Dreaming is Believing A Directors Journey without Sight

Adam and actor Sophie Kennedy Clark Behind the Scenes of "Lucid"



Pitching my first feature script in meetings to companies and potential investors always felt comfortable to me because I genuinely believed in what I was selling. However it was never easy because I was very guarded about my condition and knew that if the industry found out I was registered blind then it would be harder to find finance. "Hey, Can I please have a million dollars to make a movie? Oh by the way, I'm legally blind!" It sounded ridiculous. Plus, I wasn't looking for sympathy.

After years of rejection and relentless pitching, I finally found a financier who was committed to backing my project. The process of trying to raise the funds on my own had been very lonely but I, at last, had a partner who was willing to come on the journey with me. In addition to my producer, my cinematographer and lead actor knew about my condition but I was cautious about word spreading to the crew or investors.

When we got to shooting on set, there were definite tells which people picked up on. For example, my director's monitor was about 60" inches and Billy Zane's first words when he walked into video village was "What's with the fucking IMAX?" Keep in mind that my face was only about an inch away from the screen. I could use my partial peripheral sight to frame shots and direct the camera as well as the talent themselves. I remember overhearing my make up designer one day say "Aww, look how close he gets to the screen. He really cares!” Everyone had their own interpretation of my unusual methods, some thought I had immaculate attention to detail, others thought it was just some quirky new wave style of directing by getting right up in the screen. One thing everyone was in agreement on was that I was totally in my element, zero nerves, and assured in my decisions. I could see everything crystal clear in my mind's eye and loved every minute.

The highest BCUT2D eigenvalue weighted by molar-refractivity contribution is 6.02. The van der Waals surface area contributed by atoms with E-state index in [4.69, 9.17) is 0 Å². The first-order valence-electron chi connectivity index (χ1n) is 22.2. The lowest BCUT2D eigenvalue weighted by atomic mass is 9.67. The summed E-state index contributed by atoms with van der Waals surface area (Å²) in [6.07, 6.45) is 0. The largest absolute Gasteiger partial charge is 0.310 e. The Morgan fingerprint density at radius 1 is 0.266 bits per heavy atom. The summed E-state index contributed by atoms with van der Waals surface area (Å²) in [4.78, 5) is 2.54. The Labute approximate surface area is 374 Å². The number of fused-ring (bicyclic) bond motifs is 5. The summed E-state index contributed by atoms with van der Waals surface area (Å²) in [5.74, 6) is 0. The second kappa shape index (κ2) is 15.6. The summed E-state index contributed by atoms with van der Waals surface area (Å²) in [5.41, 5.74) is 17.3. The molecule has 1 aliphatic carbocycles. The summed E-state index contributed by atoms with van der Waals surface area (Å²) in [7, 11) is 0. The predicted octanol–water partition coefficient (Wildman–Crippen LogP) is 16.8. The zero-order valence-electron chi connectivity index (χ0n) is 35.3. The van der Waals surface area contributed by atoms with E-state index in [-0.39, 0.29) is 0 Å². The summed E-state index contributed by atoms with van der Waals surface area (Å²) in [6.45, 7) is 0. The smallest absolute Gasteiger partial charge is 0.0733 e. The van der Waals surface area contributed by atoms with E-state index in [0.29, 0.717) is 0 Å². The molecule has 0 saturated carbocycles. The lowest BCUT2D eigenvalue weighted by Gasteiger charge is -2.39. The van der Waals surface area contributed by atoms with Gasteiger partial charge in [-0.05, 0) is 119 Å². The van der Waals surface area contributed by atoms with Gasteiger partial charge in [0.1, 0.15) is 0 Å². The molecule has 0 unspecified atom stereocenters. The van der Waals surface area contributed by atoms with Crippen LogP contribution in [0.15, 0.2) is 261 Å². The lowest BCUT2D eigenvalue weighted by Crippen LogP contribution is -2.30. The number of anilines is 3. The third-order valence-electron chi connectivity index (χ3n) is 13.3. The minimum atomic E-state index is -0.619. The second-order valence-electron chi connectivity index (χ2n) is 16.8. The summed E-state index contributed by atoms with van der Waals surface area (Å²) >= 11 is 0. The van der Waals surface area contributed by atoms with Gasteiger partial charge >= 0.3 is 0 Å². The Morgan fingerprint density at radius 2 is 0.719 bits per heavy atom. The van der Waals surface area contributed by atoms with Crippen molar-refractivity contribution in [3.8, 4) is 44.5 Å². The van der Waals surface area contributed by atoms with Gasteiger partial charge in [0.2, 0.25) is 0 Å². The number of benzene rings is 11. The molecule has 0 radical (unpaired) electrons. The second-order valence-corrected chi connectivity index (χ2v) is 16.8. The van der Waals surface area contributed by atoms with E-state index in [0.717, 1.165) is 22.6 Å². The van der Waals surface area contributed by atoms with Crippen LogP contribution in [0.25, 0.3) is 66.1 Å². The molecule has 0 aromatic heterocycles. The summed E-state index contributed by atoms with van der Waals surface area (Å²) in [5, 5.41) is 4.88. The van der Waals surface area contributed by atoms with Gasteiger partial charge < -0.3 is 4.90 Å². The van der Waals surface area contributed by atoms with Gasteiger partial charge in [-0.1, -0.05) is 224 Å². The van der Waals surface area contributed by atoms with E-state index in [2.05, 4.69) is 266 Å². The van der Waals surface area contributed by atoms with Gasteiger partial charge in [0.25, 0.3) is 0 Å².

Dreaming is Believing A Directors Journey without Sight

Adam's 60 Inch Monitor, Featuring Billy Zane as Elliot in "Lucid"


After 20 days of filming and several months in post-production, I completed work on Lucid and began submitting the final picture to film festivals worldwide. My debut feature film as a writer/director was done and I had proven that I could deliver under pressure. It was time to let people know the truth and come clean with everyone.